Cover image for Handbook for mortals : guidance for people facing serious illness
Handbook for mortals : guidance for people facing serious illness
Lynn, Joanne, 1951-
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Publication Information:
New York : Oxford University Press, [1999]

Physical Description:
xiv, 242 pages : illustrations ; 25 cm
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R726.8 .L96 1999 Adult Non-Fiction Non-Fiction Area
R726.8 .L96 1999 Adult Non-Fiction Open Shelf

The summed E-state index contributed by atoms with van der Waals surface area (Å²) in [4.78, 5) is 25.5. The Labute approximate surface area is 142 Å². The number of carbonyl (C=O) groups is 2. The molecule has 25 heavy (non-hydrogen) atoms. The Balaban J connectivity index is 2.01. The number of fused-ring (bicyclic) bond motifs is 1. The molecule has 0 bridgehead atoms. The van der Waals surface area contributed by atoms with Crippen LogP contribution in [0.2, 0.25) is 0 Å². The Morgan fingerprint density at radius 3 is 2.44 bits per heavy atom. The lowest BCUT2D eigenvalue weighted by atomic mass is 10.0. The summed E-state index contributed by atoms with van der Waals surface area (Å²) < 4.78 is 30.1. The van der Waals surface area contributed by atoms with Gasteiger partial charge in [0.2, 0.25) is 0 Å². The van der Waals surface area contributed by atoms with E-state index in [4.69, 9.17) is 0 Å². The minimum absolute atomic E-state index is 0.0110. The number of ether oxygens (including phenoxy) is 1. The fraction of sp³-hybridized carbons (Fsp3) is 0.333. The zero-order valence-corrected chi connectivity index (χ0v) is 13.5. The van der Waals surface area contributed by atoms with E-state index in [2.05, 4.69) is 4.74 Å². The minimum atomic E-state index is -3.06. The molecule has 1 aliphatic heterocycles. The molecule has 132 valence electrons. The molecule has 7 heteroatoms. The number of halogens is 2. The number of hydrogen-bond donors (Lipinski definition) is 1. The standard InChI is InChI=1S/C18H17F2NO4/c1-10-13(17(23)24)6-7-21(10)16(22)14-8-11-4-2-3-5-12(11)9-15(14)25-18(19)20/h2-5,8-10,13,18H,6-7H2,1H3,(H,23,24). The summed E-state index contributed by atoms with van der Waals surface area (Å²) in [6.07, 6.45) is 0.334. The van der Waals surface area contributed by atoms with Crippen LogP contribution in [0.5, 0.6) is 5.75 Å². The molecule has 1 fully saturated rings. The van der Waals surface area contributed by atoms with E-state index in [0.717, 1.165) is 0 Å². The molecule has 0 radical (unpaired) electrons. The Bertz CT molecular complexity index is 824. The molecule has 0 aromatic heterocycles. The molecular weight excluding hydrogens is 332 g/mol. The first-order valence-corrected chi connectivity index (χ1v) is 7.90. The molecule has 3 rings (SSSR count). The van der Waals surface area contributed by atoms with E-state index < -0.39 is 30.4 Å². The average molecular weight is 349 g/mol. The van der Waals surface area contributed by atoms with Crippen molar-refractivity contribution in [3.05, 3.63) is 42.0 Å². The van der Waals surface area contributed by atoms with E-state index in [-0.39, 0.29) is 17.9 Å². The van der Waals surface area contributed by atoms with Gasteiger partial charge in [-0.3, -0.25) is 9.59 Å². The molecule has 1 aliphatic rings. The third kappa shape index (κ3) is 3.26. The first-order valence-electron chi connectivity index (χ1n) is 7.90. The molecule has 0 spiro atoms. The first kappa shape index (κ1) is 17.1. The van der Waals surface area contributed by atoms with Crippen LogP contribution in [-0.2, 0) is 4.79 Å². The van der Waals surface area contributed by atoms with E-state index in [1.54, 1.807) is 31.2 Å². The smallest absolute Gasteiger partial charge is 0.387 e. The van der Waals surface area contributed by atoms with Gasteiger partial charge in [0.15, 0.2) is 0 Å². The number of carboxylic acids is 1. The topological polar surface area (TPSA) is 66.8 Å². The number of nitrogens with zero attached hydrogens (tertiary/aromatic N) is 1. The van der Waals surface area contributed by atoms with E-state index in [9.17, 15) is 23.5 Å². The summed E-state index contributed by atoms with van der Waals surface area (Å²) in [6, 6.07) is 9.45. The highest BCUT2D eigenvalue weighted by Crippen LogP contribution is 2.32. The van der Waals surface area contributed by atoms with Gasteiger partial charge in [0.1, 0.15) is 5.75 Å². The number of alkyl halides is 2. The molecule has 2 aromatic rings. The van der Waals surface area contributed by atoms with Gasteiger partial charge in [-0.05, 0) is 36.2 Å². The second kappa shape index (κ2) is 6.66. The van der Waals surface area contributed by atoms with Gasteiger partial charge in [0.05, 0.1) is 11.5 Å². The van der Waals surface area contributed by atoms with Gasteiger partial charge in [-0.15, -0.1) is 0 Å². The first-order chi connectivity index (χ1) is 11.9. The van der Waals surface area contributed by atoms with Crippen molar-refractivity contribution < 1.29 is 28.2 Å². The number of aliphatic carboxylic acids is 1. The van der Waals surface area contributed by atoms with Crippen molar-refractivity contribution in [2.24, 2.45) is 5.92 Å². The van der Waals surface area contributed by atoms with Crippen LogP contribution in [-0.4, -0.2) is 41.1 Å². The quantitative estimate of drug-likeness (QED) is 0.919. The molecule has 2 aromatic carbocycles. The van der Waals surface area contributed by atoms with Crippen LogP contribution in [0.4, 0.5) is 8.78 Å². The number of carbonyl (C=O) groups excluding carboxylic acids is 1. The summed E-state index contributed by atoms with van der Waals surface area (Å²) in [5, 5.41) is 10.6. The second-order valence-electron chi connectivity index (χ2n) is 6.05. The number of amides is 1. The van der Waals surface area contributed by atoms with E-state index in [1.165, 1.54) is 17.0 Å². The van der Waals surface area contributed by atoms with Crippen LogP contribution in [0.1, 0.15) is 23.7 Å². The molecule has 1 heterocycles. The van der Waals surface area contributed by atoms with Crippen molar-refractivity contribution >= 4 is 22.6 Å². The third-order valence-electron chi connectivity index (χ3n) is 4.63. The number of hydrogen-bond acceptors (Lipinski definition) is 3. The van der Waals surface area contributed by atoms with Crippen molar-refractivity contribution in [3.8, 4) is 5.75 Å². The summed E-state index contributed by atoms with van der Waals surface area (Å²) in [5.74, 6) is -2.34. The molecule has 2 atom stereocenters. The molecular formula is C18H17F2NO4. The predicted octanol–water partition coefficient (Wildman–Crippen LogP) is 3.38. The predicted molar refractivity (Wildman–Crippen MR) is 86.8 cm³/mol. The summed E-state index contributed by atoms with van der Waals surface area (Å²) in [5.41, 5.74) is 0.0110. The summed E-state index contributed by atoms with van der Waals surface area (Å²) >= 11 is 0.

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Modern medical technology has changed not only the way we live but also the way we die. Until two generations ago, people usually died suddenly, after an accident or serious illness. Now, most of us may expect our dying to take longer, to require more care, and to demand more forethought thanever before. A Handbook for Mortals is warmly addressed to all those who wish to approach the final years of life with greater awareness of what to expect and greater confidence about how to make the end of our lives a time of growth, comfort, and meaningful reflection. Written by Dr. Joanne Lynn and a team ofexpert physicians, this book provides equal measures of practical information and wise counsel. Readers will learn what decisions they will need to face, what choices are available to them, where to look for help, how to ease pain and other symptoms, what to expect with specific diseases, how thehealth-care system operates, and how the entire experience affects dying persons, their families, and their friends. Such practical information is indispensable. But equally important are the personal stories included here of how people have come to terms with dying, how they have faced their fearsand made their choices. These give us moving firsthand insights into a profoundly important process, one that is increasingly kept hidden in our culture. From down-to-earth advice on how to talk to your doctor to inspiring quotes from such writers as Emily Dickinson, W. H. Auden, Jane Kenyon, and others, A Handbook for Mortals encompasses the needs of both the body and the spirit in our final years.